Carrie Underwood

By: Guest Blogger, Taylor

Published: October 29, 2010

Gaggles of females (and their loyal boyfriends, husbands and fathers) of all ages trudged through the rain Wednesday night to see an “American Idol,” Carrie Underwood. I was no exception this group, as my mom and I had a girls’ night out to see one of our favorite singers live. Before the show even began, it was great to see all of Underwood’s fashionable followers, dressed to the nines in their cutest dresses, Western boots and Cowboy hats. Once Underwood hit the stage, I knew we were all in for a treat.
Carrie opened the show with the first hit single off Play On, “Cowboy Casanova.” In her first of multiple costumes, Carrie was cute as a button, donning a girly tux complete with a coattail and bowtie. From then on, the concert was non-stop action.
Towards the middle of the concert, Carrie came onstage with a gold metallic top and black leather pants, ready to rock my favorite song of hers, “Undo It.” The lighting and the graphics all looked the same as her hit music video to the same song. Carrie’s voice was pitch-perfect and she certainly brought the crowd to their feet. The amazing thing about Carrie’s albums (and concerts) is that she is able to sing sassy songs like “Undo It,” and then transition into her sweeter, more sentimental songs. That’s exactly what she did last night, following up “Undo It,” with her very first single “Jesus Take The Wheel.” The adrenaline was clearly pumping throughout the audience, and we all felt Carrie’s emotional connection to that song. It’s incredibly impressive that after five years, Carrie is still able to connect to that song on such a personal level.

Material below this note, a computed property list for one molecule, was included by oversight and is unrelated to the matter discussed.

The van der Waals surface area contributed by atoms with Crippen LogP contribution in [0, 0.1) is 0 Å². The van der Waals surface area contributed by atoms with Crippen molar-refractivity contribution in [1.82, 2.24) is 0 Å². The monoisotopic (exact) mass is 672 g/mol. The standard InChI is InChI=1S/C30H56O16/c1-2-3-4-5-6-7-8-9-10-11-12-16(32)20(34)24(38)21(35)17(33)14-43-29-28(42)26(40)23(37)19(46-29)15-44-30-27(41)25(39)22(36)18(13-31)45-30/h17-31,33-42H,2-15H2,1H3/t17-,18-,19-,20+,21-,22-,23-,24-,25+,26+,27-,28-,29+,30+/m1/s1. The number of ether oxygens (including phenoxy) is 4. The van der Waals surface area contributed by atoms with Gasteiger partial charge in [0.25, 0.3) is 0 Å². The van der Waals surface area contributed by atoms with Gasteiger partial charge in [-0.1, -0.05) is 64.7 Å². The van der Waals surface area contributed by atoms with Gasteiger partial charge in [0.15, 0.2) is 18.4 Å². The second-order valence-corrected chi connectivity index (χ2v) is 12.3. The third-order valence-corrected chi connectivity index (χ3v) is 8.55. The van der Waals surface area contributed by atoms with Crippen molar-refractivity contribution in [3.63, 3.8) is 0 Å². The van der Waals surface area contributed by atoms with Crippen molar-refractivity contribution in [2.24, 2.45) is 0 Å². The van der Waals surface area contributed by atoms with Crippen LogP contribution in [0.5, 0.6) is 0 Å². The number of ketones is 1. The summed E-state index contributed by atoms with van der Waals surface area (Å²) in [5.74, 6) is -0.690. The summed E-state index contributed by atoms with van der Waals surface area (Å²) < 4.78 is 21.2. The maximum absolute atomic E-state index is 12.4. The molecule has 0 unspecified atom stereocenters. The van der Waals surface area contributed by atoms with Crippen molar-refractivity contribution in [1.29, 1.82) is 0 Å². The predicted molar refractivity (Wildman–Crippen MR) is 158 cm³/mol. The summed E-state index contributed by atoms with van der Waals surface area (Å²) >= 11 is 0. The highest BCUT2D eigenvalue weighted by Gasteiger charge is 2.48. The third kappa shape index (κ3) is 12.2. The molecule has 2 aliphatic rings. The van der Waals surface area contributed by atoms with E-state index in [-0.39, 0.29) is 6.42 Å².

Other highlights include Carrie playing the piano to “Mama’s Song,” while pictures of Carrie’s life flashed across the screen behind her, closing with a picture of Carrie with her new husband, Mike Fischer. Carrie closed out the concert with “Songs Like This,” where she injected lines from Miranda Lambert’s “White Liar” and Beyonce’s “Single Ladies,” leaving the audience on a musical high.